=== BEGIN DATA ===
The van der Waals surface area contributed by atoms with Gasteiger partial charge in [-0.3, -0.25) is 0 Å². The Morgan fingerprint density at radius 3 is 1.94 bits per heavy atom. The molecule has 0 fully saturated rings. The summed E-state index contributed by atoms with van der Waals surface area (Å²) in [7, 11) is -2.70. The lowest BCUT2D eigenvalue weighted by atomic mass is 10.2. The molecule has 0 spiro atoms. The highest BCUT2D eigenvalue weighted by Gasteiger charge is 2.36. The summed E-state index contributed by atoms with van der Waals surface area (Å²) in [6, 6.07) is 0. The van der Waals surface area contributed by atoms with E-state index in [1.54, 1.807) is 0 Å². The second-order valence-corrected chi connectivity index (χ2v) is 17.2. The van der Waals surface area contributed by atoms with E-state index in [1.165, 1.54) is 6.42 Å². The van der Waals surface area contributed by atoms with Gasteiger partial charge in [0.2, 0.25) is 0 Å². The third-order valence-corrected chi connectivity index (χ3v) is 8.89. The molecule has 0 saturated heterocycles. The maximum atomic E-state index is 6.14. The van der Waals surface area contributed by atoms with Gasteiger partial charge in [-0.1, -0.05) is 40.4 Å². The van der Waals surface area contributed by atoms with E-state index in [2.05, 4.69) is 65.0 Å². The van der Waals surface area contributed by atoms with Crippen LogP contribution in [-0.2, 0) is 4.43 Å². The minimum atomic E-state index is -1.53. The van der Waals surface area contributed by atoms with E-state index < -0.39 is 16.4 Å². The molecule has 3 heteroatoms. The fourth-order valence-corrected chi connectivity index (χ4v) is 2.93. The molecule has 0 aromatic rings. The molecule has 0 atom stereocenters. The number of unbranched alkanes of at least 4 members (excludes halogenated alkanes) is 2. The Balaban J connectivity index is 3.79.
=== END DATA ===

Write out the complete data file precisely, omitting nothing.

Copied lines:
The van der Waals surface area contributed by atoms with Gasteiger partial charge in [-0.3, -0.25) is 0 Å². The Morgan fingerprint density at radius 3 is 1.94 bits per heavy atom. The molecule has 0 fully saturated rings. The summed E-state index contributed by atoms with van der Waals surface area (Å²) in [7, 11) is -2.70. The lowest BCUT2D eigenvalue weighted by atomic mass is 10.2. The molecule has 0 spiro atoms. The highest BCUT2D eigenvalue weighted by Gasteiger charge is 2.36. The summed E-state index contributed by atoms with van der Waals surface area (Å²) in [6, 6.07) is 0. The van der Waals surface area contributed by atoms with E-state index in [1.54, 1.807) is 0 Å². The second-order valence-corrected chi connectivity index (χ2v) is 17.2. The van der Waals surface area contributed by atoms with E-state index in [1.165, 1.54) is 6.42 Å². The van der Waals surface area contributed by atoms with Gasteiger partial charge in [0.2, 0.25) is 0 Å². The third-order valence-corrected chi connectivity index (χ3v) is 8.89. The molecule has 0 saturated heterocycles. The maximum atomic E-state index is 6.14. The van der Waals surface area contributed by atoms with Gasteiger partial charge in [-0.1, -0.05) is 40.4 Å². The van der Waals surface area contributed by atoms with E-state index in [2.05, 4.69) is 65.0 Å². The van der Waals surface area contributed by atoms with Crippen LogP contribution in [-0.2, 0) is 4.43 Å². The minimum atomic E-state index is -1.53. The van der Waals surface area contributed by atoms with E-state index < -0.39 is 16.4 Å². The molecule has 3 heteroatoms. The fourth-order valence-corrected chi connectivity index (χ4v) is 2.93. The molecule has 0 aromatic rings. The molecule has 0 atom stereocenters. The number of unbranched alkanes of at least 4 members (excludes halogenated alkanes) is 2. The Balaban J connectivity index is 3.79.